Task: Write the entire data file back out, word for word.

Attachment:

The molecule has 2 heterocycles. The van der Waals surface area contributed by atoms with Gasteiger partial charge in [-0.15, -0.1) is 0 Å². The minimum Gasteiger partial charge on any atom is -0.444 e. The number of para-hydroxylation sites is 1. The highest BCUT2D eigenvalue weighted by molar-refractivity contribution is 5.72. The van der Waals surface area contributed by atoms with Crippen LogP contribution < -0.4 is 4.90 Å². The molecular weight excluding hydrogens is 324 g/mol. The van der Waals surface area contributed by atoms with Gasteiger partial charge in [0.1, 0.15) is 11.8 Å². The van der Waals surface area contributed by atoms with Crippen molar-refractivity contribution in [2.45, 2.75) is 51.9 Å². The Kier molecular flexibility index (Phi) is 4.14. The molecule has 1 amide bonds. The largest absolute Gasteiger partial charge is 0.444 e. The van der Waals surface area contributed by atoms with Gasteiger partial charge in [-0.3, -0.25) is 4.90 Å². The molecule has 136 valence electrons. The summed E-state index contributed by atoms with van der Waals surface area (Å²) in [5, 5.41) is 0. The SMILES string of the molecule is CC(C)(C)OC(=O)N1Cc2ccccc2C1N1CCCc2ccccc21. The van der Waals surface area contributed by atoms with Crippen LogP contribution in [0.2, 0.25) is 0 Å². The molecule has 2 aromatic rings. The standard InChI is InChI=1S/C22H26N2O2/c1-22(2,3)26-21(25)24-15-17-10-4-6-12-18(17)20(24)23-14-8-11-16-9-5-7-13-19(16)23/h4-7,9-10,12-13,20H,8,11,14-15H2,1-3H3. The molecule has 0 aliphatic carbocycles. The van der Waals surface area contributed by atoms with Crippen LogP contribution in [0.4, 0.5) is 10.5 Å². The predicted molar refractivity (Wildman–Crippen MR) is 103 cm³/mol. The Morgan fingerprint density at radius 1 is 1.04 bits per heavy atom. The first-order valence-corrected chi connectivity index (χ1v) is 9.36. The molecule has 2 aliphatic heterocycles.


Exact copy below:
The molecule has 2 heterocycles. The van der Waals surface area contributed by atoms with Gasteiger partial charge in [-0.15, -0.1) is 0 Å². The minimum Gasteiger partial charge on any atom is -0.444 e. The number of para-hydroxylation sites is 1. The highest BCUT2D eigenvalue weighted by molar-refractivity contribution is 5.72. The van der Waals surface area contributed by atoms with Crippen LogP contribution < -0.4 is 4.90 Å². The molecular weight excluding hydrogens is 324 g/mol. The van der Waals surface area contributed by atoms with Gasteiger partial charge in [0.1, 0.15) is 11.8 Å². The van der Waals surface area contributed by atoms with Crippen molar-refractivity contribution in [2.45, 2.75) is 51.9 Å². The Kier molecular flexibility index (Phi) is 4.14. The molecule has 1 amide bonds. The largest absolute Gasteiger partial charge is 0.444 e. The van der Waals surface area contributed by atoms with Gasteiger partial charge in [-0.3, -0.25) is 4.90 Å². The molecule has 136 valence electrons. The summed E-state index contributed by atoms with van der Waals surface area (Å²) in [5, 5.41) is 0. The SMILES string of the molecule is CC(C)(C)OC(=O)N1Cc2ccccc2C1N1CCCc2ccccc21. The van der Waals surface area contributed by atoms with Crippen LogP contribution in [0.2, 0.25) is 0 Å². The molecule has 2 aromatic rings. The standard InChI is InChI=1S/C22H26N2O2/c1-22(2,3)26-21(25)24-15-17-10-4-6-12-18(17)20(24)23-14-8-11-16-9-5-7-13-19(16)23/h4-7,9-10,12-13,20H,8,11,14-15H2,1-3H3. The molecule has 0 aliphatic carbocycles. The van der Waals surface area contributed by atoms with Crippen LogP contribution in [0.4, 0.5) is 10.5 Å². The predicted molar refractivity (Wildman–Crippen MR) is 103 cm³/mol. The Morgan fingerprint density at radius 1 is 1.04 bits per heavy atom. The first-order valence-corrected chi connectivity index (χ1v) is 9.36. The molecule has 2 aliphatic heterocycles.